Atlas Shrugged

Jacob Pemberton By Jacob Pemberton, 19th Aug 2010 | Follow this author | RSS Feed | Short URL
Posted in Wikinut>Reviews>Books>Dramatic Fiction

This is a review for the book Atlas Shrugged by Ayn Rand.

Atlas Shrugged: The Story of Unabashed Self-Interest

Atlas Shrugged is a story of the selfish. Written in the 50's, the novel sparked massive controversy from every demographic of the country with the philosophy it put forth - objectivism. The story is realistic dramatic fiction, set in the lagging economy of an industrialized America, at the time of the height of the railroad business. This work is unapologetic in its praise for human ability and capacity to produce and succeed. Standing in stark opposition to the pervasive ideas of collectivism, mysticism, and denunciation of success as greed, the protagonists of the novel - Dagny Taggart and Hank Rearden - persevere in their attempts for economic success. While they succeed and their enterprise grows, the government coerces them into catering to those of lesser ability, limiting their production and crippling those who depended on them for economic purposes.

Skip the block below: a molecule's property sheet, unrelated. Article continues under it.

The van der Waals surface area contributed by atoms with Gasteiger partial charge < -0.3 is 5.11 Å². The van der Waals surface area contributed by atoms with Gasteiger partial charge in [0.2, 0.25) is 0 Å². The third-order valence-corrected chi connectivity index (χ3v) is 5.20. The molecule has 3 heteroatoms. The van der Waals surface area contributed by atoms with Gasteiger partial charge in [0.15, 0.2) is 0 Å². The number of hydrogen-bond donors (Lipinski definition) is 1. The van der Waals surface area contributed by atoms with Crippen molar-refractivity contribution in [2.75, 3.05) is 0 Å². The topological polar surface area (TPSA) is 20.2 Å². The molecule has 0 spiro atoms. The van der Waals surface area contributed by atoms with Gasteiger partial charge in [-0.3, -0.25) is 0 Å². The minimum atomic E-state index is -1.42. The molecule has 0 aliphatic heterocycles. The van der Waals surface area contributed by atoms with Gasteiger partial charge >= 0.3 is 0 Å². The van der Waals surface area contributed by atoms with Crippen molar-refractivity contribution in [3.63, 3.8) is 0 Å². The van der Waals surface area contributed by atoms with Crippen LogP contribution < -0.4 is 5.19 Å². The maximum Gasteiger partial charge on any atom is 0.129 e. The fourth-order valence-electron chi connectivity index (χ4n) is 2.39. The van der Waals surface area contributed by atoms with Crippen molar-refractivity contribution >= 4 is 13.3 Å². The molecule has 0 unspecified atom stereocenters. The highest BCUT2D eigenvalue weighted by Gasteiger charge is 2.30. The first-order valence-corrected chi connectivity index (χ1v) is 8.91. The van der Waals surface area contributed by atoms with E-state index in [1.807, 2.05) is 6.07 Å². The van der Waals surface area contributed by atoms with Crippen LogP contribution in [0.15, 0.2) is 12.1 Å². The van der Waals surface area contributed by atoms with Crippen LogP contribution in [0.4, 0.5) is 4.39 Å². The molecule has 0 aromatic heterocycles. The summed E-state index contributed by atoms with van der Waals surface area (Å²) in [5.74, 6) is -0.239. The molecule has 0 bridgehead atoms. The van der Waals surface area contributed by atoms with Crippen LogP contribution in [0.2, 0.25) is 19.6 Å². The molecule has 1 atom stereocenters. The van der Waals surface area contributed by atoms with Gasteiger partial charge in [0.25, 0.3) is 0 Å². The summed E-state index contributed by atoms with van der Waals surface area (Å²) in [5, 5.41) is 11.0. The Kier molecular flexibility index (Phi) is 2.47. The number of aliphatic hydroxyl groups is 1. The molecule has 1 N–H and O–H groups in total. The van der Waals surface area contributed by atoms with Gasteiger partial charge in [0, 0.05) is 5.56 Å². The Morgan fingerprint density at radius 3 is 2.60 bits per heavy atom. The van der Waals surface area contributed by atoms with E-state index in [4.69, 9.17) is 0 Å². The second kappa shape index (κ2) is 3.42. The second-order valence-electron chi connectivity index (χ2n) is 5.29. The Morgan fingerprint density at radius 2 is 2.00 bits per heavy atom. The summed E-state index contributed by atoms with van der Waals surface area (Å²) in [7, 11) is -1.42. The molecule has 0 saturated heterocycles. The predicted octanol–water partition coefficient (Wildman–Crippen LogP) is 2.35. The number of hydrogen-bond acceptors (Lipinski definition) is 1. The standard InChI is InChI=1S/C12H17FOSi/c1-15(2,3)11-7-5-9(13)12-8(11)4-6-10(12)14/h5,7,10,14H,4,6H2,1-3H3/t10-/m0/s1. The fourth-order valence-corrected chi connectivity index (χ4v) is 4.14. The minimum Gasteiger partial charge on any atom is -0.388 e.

Gradually, the government imposes collectively more laws regulating business, explaining that the failure of their policies is due to the stubborn greed of businessmen and industrialists. They justify coercion and blatant theft covered in a veneer of political sophistication by stating that it is for the good of the public, while the unemployment rates of the country climb higher and business after business is forced to foreclose.
By the time the country is in a state of perpetual decay, a genius and successful businessmen - John Galt - emerges from hiding and excoriates the hypocrisy, lies, and misanthropic nature of those that run the government - haters of life, haters of success, deniers of man's ability to think, and leeches in the worst form.
When society and the government crumbles to dust, John Galt and many other like-minded individuals emerge from the ashes to resurrect the country under this creed: "I swear by my Life and my love of it that I will never live for the sake of another man, nor ask another man to live for the sake of mine."

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